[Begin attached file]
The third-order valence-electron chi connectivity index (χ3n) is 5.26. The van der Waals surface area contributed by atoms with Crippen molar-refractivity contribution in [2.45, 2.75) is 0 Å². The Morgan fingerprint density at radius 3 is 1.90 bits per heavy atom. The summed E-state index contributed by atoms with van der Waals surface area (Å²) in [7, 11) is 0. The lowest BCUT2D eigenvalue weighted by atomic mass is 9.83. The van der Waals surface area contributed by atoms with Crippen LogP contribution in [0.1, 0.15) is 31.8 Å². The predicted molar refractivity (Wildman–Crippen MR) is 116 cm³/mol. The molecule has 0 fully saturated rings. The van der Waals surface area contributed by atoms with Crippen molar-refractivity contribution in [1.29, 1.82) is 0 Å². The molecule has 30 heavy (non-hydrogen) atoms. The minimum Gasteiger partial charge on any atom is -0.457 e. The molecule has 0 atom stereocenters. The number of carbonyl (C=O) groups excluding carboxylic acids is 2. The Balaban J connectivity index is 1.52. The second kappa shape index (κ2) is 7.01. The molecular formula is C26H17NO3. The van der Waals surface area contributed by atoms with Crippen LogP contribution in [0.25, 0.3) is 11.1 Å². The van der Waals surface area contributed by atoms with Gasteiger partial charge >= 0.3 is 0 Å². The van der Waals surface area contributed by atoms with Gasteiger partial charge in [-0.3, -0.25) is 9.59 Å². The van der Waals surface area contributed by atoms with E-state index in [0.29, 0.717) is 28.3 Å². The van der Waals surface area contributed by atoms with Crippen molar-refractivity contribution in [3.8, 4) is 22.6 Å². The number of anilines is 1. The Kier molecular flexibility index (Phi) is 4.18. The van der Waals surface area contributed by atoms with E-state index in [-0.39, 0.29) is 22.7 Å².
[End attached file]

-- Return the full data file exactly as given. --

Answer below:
The third-order valence-electron chi connectivity index (χ3n) is 5.26. The van der Waals surface area contributed by atoms with Crippen molar-refractivity contribution in [2.45, 2.75) is 0 Å². The Morgan fingerprint density at radius 3 is 1.90 bits per heavy atom. The summed E-state index contributed by atoms with van der Waals surface area (Å²) in [7, 11) is 0. The lowest BCUT2D eigenvalue weighted by atomic mass is 9.83. The van der Waals surface area contributed by atoms with Crippen LogP contribution in [0.1, 0.15) is 31.8 Å². The predicted molar refractivity (Wildman–Crippen MR) is 116 cm³/mol. The molecule has 0 fully saturated rings. The van der Waals surface area contributed by atoms with Crippen molar-refractivity contribution in [1.29, 1.82) is 0 Å². The molecule has 30 heavy (non-hydrogen) atoms. The minimum Gasteiger partial charge on any atom is -0.457 e. The molecule has 0 atom stereocenters. The number of carbonyl (C=O) groups excluding carboxylic acids is 2. The Balaban J connectivity index is 1.52. The second kappa shape index (κ2) is 7.01. The molecular formula is C26H17NO3. The van der Waals surface area contributed by atoms with Crippen LogP contribution in [0.25, 0.3) is 11.1 Å². The van der Waals surface area contributed by atoms with Gasteiger partial charge >= 0.3 is 0 Å². The van der Waals surface area contributed by atoms with Gasteiger partial charge in [-0.3, -0.25) is 9.59 Å². The van der Waals surface area contributed by atoms with E-state index in [0.29, 0.717) is 28.3 Å². The van der Waals surface area contributed by atoms with Crippen molar-refractivity contribution in [3.8, 4) is 22.6 Å². The number of anilines is 1. The Kier molecular flexibility index (Phi) is 4.18. The van der Waals surface area contributed by atoms with E-state index in [-0.39, 0.29) is 22.7 Å².